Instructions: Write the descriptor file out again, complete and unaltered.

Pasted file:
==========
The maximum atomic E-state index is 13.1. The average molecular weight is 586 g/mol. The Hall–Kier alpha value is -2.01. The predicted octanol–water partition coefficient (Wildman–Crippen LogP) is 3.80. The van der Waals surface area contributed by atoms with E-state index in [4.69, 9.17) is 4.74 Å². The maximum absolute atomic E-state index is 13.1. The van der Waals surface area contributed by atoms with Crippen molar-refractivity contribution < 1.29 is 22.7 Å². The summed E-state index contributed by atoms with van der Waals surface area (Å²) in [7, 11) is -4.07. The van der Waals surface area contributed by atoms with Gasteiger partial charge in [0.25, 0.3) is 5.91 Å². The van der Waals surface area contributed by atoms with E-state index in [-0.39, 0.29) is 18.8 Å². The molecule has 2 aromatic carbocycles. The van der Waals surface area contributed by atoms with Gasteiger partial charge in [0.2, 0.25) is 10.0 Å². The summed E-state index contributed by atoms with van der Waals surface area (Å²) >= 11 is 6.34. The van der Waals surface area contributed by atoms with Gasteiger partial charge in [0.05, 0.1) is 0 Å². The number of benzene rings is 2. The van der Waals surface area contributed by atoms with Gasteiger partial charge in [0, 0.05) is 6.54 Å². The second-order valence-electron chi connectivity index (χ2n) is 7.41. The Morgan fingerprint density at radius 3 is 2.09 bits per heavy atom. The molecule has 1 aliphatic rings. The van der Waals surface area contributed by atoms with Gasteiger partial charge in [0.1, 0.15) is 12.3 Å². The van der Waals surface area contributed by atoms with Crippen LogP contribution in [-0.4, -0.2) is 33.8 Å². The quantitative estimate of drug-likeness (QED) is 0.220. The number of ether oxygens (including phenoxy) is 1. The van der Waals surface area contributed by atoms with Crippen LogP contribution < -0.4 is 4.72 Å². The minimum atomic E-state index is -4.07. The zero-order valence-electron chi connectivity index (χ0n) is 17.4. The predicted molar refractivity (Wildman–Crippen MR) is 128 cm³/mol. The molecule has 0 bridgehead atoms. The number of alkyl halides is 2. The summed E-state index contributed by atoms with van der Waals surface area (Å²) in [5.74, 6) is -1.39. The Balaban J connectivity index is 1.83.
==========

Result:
The maximum atomic E-state index is 13.1. The average molecular weight is 586 g/mol. The Hall–Kier alpha value is -2.01. The predicted octanol–water partition coefficient (Wildman–Crippen LogP) is 3.80. The van der Waals surface area contributed by atoms with E-state index in [4.69, 9.17) is 4.74 Å². The maximum absolute atomic E-state index is 13.1. The van der Waals surface area contributed by atoms with Crippen molar-refractivity contribution < 1.29 is 22.7 Å². The summed E-state index contributed by atoms with van der Waals surface area (Å²) in [7, 11) is -4.07. The van der Waals surface area contributed by atoms with Gasteiger partial charge in [0.25, 0.3) is 5.91 Å². The van der Waals surface area contributed by atoms with E-state index in [-0.39, 0.29) is 18.8 Å². The molecule has 2 aromatic carbocycles. The van der Waals surface area contributed by atoms with Gasteiger partial charge in [0.2, 0.25) is 10.0 Å². The summed E-state index contributed by atoms with van der Waals surface area (Å²) >= 11 is 6.34. The van der Waals surface area contributed by atoms with Gasteiger partial charge in [0.05, 0.1) is 0 Å². The number of benzene rings is 2. The van der Waals surface area contributed by atoms with Gasteiger partial charge in [0, 0.05) is 6.54 Å². The second-order valence-electron chi connectivity index (χ2n) is 7.41. The Morgan fingerprint density at radius 3 is 2.09 bits per heavy atom. The molecule has 1 aliphatic rings. The van der Waals surface area contributed by atoms with Gasteiger partial charge in [0.1, 0.15) is 12.3 Å². The van der Waals surface area contributed by atoms with Crippen LogP contribution in [-0.4, -0.2) is 33.8 Å². The quantitative estimate of drug-likeness (QED) is 0.220. The number of ether oxygens (including phenoxy) is 1. The van der Waals surface area contributed by atoms with Crippen LogP contribution < -0.4 is 4.72 Å². The minimum atomic E-state index is -4.07. The zero-order valence-electron chi connectivity index (χ0n) is 17.4. The predicted molar refractivity (Wildman–Crippen MR) is 128 cm³/mol. The molecule has 0 bridgehead atoms. The number of alkyl halides is 2. The summed E-state index contributed by atoms with van der Waals surface area (Å²) in [5.74, 6) is -1.39. The Balaban J connectivity index is 1.83.